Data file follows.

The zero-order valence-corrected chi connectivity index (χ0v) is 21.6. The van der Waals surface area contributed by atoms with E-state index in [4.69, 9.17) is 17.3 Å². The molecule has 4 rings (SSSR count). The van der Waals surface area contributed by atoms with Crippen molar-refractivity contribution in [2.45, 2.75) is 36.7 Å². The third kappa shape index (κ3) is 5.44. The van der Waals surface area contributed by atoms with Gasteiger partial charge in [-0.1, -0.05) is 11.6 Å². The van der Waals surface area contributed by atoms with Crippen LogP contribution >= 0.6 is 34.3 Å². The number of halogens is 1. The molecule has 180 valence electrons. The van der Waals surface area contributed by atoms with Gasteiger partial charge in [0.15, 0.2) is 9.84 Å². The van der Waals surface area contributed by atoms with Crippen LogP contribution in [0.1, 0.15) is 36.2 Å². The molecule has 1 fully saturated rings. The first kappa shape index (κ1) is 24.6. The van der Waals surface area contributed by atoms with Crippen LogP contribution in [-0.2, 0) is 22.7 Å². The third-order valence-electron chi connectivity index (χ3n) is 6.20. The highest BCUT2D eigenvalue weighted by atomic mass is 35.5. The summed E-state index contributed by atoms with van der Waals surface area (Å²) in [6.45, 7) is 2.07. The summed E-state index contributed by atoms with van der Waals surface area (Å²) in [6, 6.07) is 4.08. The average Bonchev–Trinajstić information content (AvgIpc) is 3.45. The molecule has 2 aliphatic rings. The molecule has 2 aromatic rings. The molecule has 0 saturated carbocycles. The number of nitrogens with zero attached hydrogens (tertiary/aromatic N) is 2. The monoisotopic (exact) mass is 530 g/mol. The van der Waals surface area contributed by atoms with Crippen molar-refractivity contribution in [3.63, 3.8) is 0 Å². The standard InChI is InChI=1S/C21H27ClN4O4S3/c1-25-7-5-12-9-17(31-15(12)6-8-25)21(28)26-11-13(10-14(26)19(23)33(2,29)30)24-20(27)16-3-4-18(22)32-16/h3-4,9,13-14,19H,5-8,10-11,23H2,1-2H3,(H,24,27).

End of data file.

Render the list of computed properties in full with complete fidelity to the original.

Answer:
The zero-order valence-corrected chi connectivity index (χ0v) is 21.6. The van der Waals surface area contributed by atoms with E-state index in [4.69, 9.17) is 17.3 Å². The molecule has 4 rings (SSSR count). The van der Waals surface area contributed by atoms with Crippen molar-refractivity contribution in [2.45, 2.75) is 36.7 Å². The third kappa shape index (κ3) is 5.44. The van der Waals surface area contributed by atoms with Gasteiger partial charge in [-0.1, -0.05) is 11.6 Å². The van der Waals surface area contributed by atoms with Crippen LogP contribution >= 0.6 is 34.3 Å². The number of halogens is 1. The molecule has 180 valence electrons. The van der Waals surface area contributed by atoms with Gasteiger partial charge in [0.15, 0.2) is 9.84 Å². The van der Waals surface area contributed by atoms with Crippen LogP contribution in [0.1, 0.15) is 36.2 Å². The molecule has 1 fully saturated rings. The first kappa shape index (κ1) is 24.6. The van der Waals surface area contributed by atoms with Crippen LogP contribution in [-0.2, 0) is 22.7 Å². The third-order valence-electron chi connectivity index (χ3n) is 6.20. The highest BCUT2D eigenvalue weighted by atomic mass is 35.5. The summed E-state index contributed by atoms with van der Waals surface area (Å²) in [6.45, 7) is 2.07. The summed E-state index contributed by atoms with van der Waals surface area (Å²) in [6, 6.07) is 4.08. The average Bonchev–Trinajstić information content (AvgIpc) is 3.45. The molecule has 2 aliphatic rings. The molecule has 2 aromatic rings. The molecule has 0 saturated carbocycles. The number of nitrogens with zero attached hydrogens (tertiary/aromatic N) is 2. The monoisotopic (exact) mass is 530 g/mol. The van der Waals surface area contributed by atoms with Crippen molar-refractivity contribution in [3.63, 3.8) is 0 Å². The standard InChI is InChI=1S/C21H27ClN4O4S3/c1-25-7-5-12-9-17(31-15(12)6-8-25)21(28)26-11-13(10-14(26)19(23)33(2,29)30)24-20(27)16-3-4-18(22)32-16/h3-4,9,13-14,19H,5-8,10-11,23H2,1-2H3,(H,24,27).